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Grocer fights to get money back from IRS

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This morning at 10 a.m. Terry Dehko and Sandy Thomas, owners of Schott's Supermarket will join libertarian Institute for Justice attorney Larry Salzman for a public statement to expand their lawsuit against the Internal Revenue Service on the front steps of the Theodore Levin U.S. Courthouse in Detroit, Michigan. Dehko and Thomas will announce a new plaintiff joining them in their case of unlawful seizure of their money by the U.S. Government. The new plaintiff is Mark Zaniewski of the family-owned Metro Marathon service station located in Sterling, Michigan.

This past September Dehko and Thomas (Terry Dehko's daughter) filed, in federal court, the unconstitutional confiscation of their business bank account this past January, 2013 by the Internal Revenue Service. The IRS stole more than $35,000 of much needed capital from the business even though the family-run grocer did nothing wrong. In March, 2013 the same happened to Mark Zaniewski's business which is why he is joining the lawsuit today.

The IRS finally backed down in November, illegally holding the grocer's money for over ten months and Zaniewski's money for more than seven months. The IRS has now dropped its civil forfeiture cases against them and is returning the confiscated money after discovering the business owners were not doing anything illegal.

The IRS originally seized the business' money without proof the business owners were doing anything wrong, but simply because the U.S. Government thought it suspicious there were frequent deposits made of less than $10,000 in cash. Even after both business owners showed the IRS legitimate cash receipts, the IRS initially refused to back down.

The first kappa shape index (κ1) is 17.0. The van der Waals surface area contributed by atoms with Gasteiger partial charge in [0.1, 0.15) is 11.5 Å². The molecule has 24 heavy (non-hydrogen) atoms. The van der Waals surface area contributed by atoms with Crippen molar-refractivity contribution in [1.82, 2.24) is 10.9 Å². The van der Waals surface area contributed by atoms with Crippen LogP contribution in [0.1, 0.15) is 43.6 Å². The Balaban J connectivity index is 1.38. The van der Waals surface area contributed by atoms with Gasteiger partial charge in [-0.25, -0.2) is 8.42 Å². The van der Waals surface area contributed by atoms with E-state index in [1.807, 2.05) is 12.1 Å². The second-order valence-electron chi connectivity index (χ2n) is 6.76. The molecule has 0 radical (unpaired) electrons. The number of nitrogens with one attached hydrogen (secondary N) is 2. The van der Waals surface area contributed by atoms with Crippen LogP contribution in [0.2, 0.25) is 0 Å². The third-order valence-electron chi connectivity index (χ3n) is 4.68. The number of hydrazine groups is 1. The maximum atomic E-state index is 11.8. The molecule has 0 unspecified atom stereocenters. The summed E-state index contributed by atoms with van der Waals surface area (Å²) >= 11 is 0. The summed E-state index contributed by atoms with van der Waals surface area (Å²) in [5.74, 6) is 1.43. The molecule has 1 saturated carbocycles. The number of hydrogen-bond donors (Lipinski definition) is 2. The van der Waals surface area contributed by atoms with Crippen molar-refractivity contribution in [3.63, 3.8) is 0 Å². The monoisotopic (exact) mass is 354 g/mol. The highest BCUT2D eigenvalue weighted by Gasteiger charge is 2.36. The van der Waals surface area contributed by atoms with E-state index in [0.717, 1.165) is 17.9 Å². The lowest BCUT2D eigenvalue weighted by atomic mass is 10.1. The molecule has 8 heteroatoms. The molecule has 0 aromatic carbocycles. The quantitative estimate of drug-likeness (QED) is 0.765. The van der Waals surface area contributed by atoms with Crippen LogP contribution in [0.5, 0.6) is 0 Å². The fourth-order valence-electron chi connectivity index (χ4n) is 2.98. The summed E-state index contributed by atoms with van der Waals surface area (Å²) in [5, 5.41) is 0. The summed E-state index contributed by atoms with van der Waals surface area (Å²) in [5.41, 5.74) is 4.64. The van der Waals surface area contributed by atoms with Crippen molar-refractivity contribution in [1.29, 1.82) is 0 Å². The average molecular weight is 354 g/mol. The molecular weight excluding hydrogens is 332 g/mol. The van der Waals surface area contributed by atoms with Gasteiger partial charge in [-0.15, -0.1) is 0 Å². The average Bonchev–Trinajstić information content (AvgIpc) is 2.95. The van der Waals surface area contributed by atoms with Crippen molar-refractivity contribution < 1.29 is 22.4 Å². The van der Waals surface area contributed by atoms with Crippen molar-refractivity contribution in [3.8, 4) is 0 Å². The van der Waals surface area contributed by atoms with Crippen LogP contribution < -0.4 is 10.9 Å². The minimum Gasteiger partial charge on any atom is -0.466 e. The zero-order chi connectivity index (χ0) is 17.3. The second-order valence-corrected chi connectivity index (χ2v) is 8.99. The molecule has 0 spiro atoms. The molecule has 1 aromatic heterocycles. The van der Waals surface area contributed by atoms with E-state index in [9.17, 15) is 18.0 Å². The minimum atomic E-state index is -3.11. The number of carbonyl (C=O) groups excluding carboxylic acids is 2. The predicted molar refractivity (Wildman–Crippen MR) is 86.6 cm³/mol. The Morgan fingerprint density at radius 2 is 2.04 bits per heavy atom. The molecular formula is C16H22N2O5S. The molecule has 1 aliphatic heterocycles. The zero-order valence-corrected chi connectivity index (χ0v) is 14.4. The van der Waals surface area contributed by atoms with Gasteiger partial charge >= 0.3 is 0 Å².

The grocer's lawsuit continues on today, adding Zaniewski as a plaintiff in an effort to prevent the U.S. Government from its continual and unconstitutional use of civil forfeiture against Americans and American businesses.

“The IRS should not be raiding the bank accounts of innocent Americans, and it should not take a team of lawyers to put a stop to this behavior,” said Institute for Justice Attorney Larry Salzman. “We are thrilled that Terry, Sandy, and Mark will finally get their money back, and we are moving ahead with their constitutional lawsuit against the federal government, which seeks to rein in the shameful practice of civil forfeiture in the future.”

The case seeks a federal court ruling declaring that property owners are entitled to a prompt hearing either before or immediately after their property is seized, and enjoining the IRS from using civil forfeiture in the future without providing such a prompt hearing. Further, the lawsuit asks the court to clarify that it is not illegal for law-abiding businesses to make frequent cash deposits for legitimate business purposes. Like most small-business owners, the Dehkos and Mark Zaniewski make regular cash deposits at their banks, and that is the sole reason the IRS seized their money.

As recently demonstrated in the The New Yorker and The Economist, civil forfeiture is one of the greatest threats to property rights in America today. Civil forfeiture allows the government to flout due process by seizing private property from Americans without ever charging them with—let alone convicting them of—any wrongdoing. Perversely, forfeited funds are then used to pad the budgets of the very agencies that seize the money.



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